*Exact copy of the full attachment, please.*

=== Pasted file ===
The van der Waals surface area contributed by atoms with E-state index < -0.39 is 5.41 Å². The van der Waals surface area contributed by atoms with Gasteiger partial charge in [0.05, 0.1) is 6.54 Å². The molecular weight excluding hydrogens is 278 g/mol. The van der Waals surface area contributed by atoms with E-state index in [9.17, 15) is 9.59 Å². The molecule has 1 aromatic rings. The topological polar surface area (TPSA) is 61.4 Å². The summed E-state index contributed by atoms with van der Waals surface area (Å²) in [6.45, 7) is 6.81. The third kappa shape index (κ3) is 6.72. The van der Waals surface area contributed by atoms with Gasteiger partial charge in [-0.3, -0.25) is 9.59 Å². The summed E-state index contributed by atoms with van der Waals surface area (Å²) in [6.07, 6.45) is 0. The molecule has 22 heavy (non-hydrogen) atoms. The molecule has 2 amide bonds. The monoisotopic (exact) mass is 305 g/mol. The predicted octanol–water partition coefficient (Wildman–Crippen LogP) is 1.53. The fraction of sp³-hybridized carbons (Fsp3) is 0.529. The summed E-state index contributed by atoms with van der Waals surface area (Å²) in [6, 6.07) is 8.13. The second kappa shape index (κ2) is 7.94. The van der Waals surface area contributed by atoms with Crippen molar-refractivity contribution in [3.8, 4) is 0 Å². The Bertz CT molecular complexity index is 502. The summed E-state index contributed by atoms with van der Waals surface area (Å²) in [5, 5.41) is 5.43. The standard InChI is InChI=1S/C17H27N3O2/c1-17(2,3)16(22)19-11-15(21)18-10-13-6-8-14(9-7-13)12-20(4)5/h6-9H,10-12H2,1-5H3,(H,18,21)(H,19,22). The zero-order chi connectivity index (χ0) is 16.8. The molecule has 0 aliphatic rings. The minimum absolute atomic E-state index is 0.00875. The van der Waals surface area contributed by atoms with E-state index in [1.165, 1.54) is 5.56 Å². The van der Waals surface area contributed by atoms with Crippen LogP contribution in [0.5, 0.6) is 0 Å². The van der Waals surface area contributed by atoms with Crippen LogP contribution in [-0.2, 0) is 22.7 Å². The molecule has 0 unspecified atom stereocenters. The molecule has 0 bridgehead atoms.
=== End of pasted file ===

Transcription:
The van der Waals surface area contributed by atoms with E-state index < -0.39 is 5.41 Å². The van der Waals surface area contributed by atoms with Gasteiger partial charge in [0.05, 0.1) is 6.54 Å². The molecular weight excluding hydrogens is 278 g/mol. The van der Waals surface area contributed by atoms with E-state index in [9.17, 15) is 9.59 Å². The molecule has 1 aromatic rings. The topological polar surface area (TPSA) is 61.4 Å². The summed E-state index contributed by atoms with van der Waals surface area (Å²) in [6.45, 7) is 6.81. The third kappa shape index (κ3) is 6.72. The van der Waals surface area contributed by atoms with Gasteiger partial charge in [-0.3, -0.25) is 9.59 Å². The summed E-state index contributed by atoms with van der Waals surface area (Å²) in [6.07, 6.45) is 0. The molecule has 22 heavy (non-hydrogen) atoms. The molecule has 2 amide bonds. The monoisotopic (exact) mass is 305 g/mol. The predicted octanol–water partition coefficient (Wildman–Crippen LogP) is 1.53. The fraction of sp³-hybridized carbons (Fsp3) is 0.529. The summed E-state index contributed by atoms with van der Waals surface area (Å²) in [6, 6.07) is 8.13. The second kappa shape index (κ2) is 7.94. The van der Waals surface area contributed by atoms with Crippen molar-refractivity contribution in [3.8, 4) is 0 Å². The Bertz CT molecular complexity index is 502. The summed E-state index contributed by atoms with van der Waals surface area (Å²) in [5, 5.41) is 5.43. The standard InChI is InChI=1S/C17H27N3O2/c1-17(2,3)16(22)19-11-15(21)18-10-13-6-8-14(9-7-13)12-20(4)5/h6-9H,10-12H2,1-5H3,(H,18,21)(H,19,22). The zero-order chi connectivity index (χ0) is 16.8. The molecule has 0 aliphatic rings. The minimum absolute atomic E-state index is 0.00875. The van der Waals surface area contributed by atoms with E-state index in [1.165, 1.54) is 5.56 Å². The van der Waals surface area contributed by atoms with Crippen LogP contribution in [0.5, 0.6) is 0 Å². The van der Waals surface area contributed by atoms with Crippen LogP contribution in [-0.2, 0) is 22.7 Å². The molecule has 0 unspecified atom stereocenters. The molecule has 0 bridgehead atoms.